Why We Do Things, Why We Don’t, and How to Make Any Change Stick
The common wisdom says that habit-forming takes 21 days, but it turns out that this is rarely enough (despite many published proclamations to the contrary).
So then, how much time does it take? As with many things human, it depends. The range can be from 20 days for the simplest habits (like drinking more water) to more than 80 days—maybe close to a year—for those that take more effort (like doing 50 sit-ups a day).
After explaining what habits are made of and just how persistent and largely unconscious they can be, Mr. Dean provides advice from research. Here are a few samples:
About visualizing success: Don’t just fantasize about having reached your goal. Here’s why: Imagining that you have completed your goal is satisfying in itself. This may interfere with your motivation. Instead of dwelling on the time in the future where your goal has been attained, focus more on the process of getting there: eating healthy foods, exercising, writing every day, studying.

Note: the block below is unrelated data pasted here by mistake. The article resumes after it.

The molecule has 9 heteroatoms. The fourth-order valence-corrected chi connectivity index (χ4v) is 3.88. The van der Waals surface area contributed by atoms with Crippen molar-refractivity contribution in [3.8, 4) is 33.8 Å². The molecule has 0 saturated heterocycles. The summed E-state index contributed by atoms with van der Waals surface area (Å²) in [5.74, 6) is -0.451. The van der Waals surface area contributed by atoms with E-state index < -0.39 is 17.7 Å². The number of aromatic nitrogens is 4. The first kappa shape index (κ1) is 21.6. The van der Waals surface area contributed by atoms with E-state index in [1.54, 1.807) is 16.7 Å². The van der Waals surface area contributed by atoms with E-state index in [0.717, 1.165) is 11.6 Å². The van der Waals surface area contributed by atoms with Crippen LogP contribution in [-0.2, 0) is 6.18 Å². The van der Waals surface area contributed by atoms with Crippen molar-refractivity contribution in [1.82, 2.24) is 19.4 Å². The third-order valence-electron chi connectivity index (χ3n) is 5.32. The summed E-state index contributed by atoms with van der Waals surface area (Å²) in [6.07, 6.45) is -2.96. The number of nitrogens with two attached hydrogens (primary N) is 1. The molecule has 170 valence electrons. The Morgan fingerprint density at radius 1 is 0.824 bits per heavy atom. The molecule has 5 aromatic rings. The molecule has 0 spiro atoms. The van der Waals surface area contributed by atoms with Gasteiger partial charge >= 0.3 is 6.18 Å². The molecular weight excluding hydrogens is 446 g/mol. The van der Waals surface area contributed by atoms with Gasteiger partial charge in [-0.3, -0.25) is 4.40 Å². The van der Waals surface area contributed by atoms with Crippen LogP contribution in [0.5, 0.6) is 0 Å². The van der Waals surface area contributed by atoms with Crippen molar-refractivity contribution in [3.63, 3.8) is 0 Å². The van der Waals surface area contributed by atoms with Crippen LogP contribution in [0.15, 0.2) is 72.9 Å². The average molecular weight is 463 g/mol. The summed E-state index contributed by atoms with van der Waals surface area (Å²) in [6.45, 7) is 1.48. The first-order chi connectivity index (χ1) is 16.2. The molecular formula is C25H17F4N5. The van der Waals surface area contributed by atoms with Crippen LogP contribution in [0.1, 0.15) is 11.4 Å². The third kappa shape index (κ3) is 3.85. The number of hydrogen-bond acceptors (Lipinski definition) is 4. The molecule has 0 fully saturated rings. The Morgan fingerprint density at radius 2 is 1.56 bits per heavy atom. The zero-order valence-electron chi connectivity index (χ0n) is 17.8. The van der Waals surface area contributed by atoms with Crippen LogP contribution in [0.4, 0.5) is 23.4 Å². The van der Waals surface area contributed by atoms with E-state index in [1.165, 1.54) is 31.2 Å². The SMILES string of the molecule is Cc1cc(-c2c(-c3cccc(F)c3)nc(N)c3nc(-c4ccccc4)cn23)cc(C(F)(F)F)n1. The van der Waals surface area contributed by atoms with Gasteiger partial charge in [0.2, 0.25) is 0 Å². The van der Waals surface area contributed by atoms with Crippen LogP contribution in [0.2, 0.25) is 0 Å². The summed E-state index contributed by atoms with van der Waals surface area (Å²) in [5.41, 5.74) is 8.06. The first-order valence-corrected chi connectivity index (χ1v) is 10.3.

About making plans: Think ahead about specific behaviors and contexts. “If I find myself in the kitchen [context] looking for a treat [habit], then I will select strawberries and yogurt [specific behavior].”
About stopping a bad habit: When we try not to eat sugar, for example, then all we can think about is wonderful desserts (chocolate chip cookies, in my case). That’s because our minds are on the lookout for the specific thoughts we’re trying to suppress, and therefore, we think about them more than usual. We know from experience and research that old habits are hard to break. Substituting a new habit for an old one can help.
For these and other suggestions, this book is well worth the read. It also has pages of references if you want to dig into the research behind the advice.